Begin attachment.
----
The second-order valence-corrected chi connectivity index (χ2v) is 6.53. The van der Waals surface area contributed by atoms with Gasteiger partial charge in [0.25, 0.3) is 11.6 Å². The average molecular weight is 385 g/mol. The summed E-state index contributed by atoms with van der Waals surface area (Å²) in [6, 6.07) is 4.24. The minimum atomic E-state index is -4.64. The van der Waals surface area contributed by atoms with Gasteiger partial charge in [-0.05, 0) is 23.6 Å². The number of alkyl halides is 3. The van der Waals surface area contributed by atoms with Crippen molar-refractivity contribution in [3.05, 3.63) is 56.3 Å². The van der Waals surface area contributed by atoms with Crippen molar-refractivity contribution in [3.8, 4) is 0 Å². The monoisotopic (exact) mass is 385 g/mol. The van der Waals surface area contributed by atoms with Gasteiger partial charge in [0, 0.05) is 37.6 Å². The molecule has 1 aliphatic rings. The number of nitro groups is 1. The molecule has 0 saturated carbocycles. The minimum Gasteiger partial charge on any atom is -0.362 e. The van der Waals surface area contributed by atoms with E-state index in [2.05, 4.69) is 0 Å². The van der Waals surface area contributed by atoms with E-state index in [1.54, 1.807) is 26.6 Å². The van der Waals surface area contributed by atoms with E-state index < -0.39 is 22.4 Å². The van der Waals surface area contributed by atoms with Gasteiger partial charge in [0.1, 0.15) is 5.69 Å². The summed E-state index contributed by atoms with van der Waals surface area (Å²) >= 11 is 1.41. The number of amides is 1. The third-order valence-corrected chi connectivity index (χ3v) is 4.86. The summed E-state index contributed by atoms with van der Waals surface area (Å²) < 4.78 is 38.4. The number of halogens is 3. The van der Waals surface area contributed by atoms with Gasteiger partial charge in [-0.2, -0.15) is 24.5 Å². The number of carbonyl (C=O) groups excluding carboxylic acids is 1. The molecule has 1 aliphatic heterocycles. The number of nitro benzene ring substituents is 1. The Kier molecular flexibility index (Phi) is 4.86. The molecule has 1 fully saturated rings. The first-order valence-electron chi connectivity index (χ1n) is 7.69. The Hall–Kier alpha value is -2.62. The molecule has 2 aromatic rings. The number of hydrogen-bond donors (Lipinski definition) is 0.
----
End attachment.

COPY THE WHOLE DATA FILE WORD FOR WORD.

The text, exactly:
The second-order valence-corrected chi connectivity index (χ2v) is 6.53. The van der Waals surface area contributed by atoms with Gasteiger partial charge in [0.25, 0.3) is 11.6 Å². The average molecular weight is 385 g/mol. The summed E-state index contributed by atoms with van der Waals surface area (Å²) in [6, 6.07) is 4.24. The minimum atomic E-state index is -4.64. The van der Waals surface area contributed by atoms with Gasteiger partial charge in [-0.05, 0) is 23.6 Å². The number of alkyl halides is 3. The van der Waals surface area contributed by atoms with Crippen molar-refractivity contribution in [3.05, 3.63) is 56.3 Å². The van der Waals surface area contributed by atoms with Crippen molar-refractivity contribution in [3.8, 4) is 0 Å². The monoisotopic (exact) mass is 385 g/mol. The van der Waals surface area contributed by atoms with Gasteiger partial charge in [0, 0.05) is 37.6 Å². The molecule has 1 aliphatic rings. The number of nitro groups is 1. The molecule has 0 saturated carbocycles. The minimum Gasteiger partial charge on any atom is -0.362 e. The van der Waals surface area contributed by atoms with E-state index in [2.05, 4.69) is 0 Å². The van der Waals surface area contributed by atoms with E-state index in [1.54, 1.807) is 26.6 Å². The van der Waals surface area contributed by atoms with E-state index < -0.39 is 22.4 Å². The van der Waals surface area contributed by atoms with Gasteiger partial charge in [0.1, 0.15) is 5.69 Å². The summed E-state index contributed by atoms with van der Waals surface area (Å²) >= 11 is 1.41. The number of amides is 1. The third-order valence-corrected chi connectivity index (χ3v) is 4.86. The summed E-state index contributed by atoms with van der Waals surface area (Å²) < 4.78 is 38.4. The number of halogens is 3. The van der Waals surface area contributed by atoms with Gasteiger partial charge in [-0.2, -0.15) is 24.5 Å². The number of carbonyl (C=O) groups excluding carboxylic acids is 1. The molecule has 1 aliphatic heterocycles. The number of nitro benzene ring substituents is 1. The Kier molecular flexibility index (Phi) is 4.86. The molecule has 1 fully saturated rings. The first-order valence-electron chi connectivity index (χ1n) is 7.69. The Hall–Kier alpha value is -2.62. The molecule has 2 aromatic rings. The number of hydrogen-bond donors (Lipinski definition) is 0.